EFL Gamification 8: HabitRPG and Other Web-based Services

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Gameful design is something that is perhaps better learned from experience than from PPT slides or blog posts. When we start an explanation with motivation (as I did here) or habits (as I did here), it is hard to understand what gameful design should “look like” when it is deployed. One thing in particular, the use of narrative, needs to be seen to be understood. In another earlier post (here), I described what was for me a kind of epiphenal moment in my quest to understand how gameful learning  can help with motivation and learning. It came when I was reading Jane McGonigal’s book. After I read that, I felt like I finally had a workable example of the power of narrative in creating a game from something else entirely. I called the post Mechanics because for me the process of laying a narrative onto a something that would become a game equaled the process of “gamification.” Points and badges are often thought of as the mechanics of gamification, but if we think about making something more gamelike–that is playful, meaningful, delightful–then points and badges are really part of the  details that need to be worked out later. It is the narrative structure, in combination with a workable feedback system (here’s where your points and badges come in) that makes the experience meaningfully gamelike.

In order to see this idea of applying a narrative onto something different, I offer for your consideration today a few examples. You can try them out with your friends or family or by yourself to see how they feel. Of course, it is not the same as laying a narrative on top of an EFL class, but you’ll get an idea of what it is like to work toward your goals within the details of a story. All of these sites require registration and regular participation, so make sure you have the time and the stomach for a month of “play.” And notice first of all how each of these sites works on the same basic idea–nudging you to complete YOUR goals.

HabitRPG is a site to help you to establish positive habits for life, for work, and for study. It’s really a flexible task and time management tool that has a gamelike design. You use the system by deciding your daily routines and one-time to-dos. You also set your rewards and monitor your habits. It sounds a little confusing, but it is actually a fairly easy interface. The system is incredibly flexible and could be used as easily with training learning strategies as with developing good diet routines. Here is a blog article by Nik Peachey detailing how to use it. It includes his assessment of the tool.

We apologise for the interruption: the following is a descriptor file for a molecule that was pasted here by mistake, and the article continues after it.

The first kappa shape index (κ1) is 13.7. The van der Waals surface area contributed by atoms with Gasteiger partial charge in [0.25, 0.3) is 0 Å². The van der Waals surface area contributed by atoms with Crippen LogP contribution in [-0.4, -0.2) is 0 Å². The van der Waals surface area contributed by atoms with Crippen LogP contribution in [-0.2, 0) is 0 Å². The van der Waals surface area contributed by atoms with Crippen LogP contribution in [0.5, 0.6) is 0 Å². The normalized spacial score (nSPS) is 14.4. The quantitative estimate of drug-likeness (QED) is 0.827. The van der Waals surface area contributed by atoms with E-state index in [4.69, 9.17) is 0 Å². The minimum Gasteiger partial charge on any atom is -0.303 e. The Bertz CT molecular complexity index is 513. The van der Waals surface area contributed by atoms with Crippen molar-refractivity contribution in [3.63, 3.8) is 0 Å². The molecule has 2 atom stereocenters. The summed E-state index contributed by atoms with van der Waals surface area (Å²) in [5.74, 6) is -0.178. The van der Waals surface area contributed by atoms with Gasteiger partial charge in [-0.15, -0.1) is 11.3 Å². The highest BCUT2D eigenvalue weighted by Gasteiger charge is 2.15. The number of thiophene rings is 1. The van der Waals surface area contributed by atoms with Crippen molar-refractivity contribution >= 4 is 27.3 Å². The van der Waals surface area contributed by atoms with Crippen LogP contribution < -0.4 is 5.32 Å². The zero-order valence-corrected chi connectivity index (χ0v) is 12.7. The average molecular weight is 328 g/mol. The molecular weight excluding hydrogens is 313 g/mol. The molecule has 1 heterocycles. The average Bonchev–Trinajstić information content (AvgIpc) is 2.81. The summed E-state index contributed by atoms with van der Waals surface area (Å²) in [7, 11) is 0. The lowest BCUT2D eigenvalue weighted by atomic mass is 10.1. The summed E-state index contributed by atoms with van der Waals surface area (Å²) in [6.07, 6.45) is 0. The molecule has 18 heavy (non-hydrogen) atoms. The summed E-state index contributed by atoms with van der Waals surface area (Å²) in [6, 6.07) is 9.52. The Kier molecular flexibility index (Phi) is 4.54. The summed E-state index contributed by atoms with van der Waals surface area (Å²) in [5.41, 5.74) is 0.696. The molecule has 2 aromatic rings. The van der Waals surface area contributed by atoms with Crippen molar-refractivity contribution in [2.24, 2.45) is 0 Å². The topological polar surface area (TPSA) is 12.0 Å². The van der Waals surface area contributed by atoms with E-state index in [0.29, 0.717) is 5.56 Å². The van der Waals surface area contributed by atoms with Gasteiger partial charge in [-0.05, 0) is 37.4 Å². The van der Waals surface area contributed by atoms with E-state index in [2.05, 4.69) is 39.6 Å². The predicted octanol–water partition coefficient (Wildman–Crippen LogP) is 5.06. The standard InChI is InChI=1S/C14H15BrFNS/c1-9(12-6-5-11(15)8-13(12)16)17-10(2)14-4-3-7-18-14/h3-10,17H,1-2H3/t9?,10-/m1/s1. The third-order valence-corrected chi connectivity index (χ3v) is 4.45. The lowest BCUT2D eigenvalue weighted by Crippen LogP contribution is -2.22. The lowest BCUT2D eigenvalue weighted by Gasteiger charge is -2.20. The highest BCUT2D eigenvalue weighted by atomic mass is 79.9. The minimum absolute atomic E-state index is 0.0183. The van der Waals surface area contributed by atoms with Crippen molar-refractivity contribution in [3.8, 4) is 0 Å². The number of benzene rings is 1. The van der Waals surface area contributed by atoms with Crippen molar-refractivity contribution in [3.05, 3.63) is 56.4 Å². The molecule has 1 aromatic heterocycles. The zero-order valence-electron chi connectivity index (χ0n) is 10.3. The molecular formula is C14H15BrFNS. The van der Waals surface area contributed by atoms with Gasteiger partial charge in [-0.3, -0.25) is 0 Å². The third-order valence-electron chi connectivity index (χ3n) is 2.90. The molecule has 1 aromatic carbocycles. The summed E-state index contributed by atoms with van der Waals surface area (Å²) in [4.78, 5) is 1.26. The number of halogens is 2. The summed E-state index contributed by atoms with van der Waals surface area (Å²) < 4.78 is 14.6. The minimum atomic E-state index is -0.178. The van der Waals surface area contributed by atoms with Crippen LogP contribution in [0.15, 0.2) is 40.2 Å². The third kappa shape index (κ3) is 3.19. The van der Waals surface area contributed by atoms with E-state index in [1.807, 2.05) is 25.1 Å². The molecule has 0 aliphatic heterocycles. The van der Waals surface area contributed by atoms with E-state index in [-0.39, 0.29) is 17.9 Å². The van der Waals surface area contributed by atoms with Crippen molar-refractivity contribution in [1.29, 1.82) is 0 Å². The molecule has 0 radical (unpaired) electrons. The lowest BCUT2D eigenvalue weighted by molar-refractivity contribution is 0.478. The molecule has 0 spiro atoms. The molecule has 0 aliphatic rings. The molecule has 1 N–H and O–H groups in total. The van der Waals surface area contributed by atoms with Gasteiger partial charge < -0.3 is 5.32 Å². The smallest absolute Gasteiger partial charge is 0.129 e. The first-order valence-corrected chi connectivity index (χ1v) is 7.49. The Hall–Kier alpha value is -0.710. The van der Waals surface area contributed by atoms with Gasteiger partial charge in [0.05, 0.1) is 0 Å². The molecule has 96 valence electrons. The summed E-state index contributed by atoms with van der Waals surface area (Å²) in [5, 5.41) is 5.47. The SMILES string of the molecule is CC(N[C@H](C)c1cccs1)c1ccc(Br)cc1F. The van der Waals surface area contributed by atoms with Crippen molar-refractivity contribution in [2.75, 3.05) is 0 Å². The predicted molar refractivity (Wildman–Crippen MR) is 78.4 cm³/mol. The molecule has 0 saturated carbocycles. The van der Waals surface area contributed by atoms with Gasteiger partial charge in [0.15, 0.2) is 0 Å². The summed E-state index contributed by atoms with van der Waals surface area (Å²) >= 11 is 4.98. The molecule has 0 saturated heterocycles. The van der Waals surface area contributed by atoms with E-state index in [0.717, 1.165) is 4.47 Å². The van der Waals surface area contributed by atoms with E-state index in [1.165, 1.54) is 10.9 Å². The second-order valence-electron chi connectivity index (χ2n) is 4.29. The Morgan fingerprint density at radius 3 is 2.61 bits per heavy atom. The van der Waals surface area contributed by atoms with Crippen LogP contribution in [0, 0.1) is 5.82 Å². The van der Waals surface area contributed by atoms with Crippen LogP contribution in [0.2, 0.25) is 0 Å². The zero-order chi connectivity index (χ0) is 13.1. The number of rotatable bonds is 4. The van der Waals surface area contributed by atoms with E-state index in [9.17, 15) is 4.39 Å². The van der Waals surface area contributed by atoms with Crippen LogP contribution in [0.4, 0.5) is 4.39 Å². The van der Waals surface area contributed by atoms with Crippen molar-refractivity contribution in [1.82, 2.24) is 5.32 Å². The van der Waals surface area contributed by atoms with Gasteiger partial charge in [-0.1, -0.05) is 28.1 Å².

Similar to HabitRPG but with more of a focus on healthy eating and living is Health Month. It uses a simple, friendly user interface at which you play turns (set goals and assess yourself). They also nudge you regularly with e-mail messages. It’s a nice system that works on a monthly basis; but it’s not really focused on study goals, and not really flexible beyond its health and lifestyle focus. Within those areas, however, it is quite a nice experience. I tried it to help me diet and reduce my internet time.

For more of a fitness emphasis, try Fitocracy. Its purpose is fitness motivation and it uses a combination of awareness-raising, goal-setting, habit-forming, and social media to get you to understand fitness better, plan your own fitness routines, and network or challenge other Fitocraccy players. It works for all levels of fitness they say, but unless you are fairly familiar with some exercises and terminology, you may find it a little difficult to understand what you should do. Plus the system is quite large with many functions. I found it a little  hard just to get orientated. But if you are serious about fitness, you will probably find this site meets your needs.

Nextup is Chore Wars. Chore Wars is designed for families or couples or any people  living together who find it hard to get the everyday chores of cooking and cleaning done regularly. The solution? Gamification. Each person chooses his/her chores and competes with others in completing more of them more efficiently. The narrative, as the name suggests is a World of Warcraft / Dungeons and Dragons world of adventures (chores) and quests (chores again). As you complete chores, your elf or wizard or dwarf earns XPs (experience points). If you are really using the system well,  you can introduce your own creatively-named rewards into the play.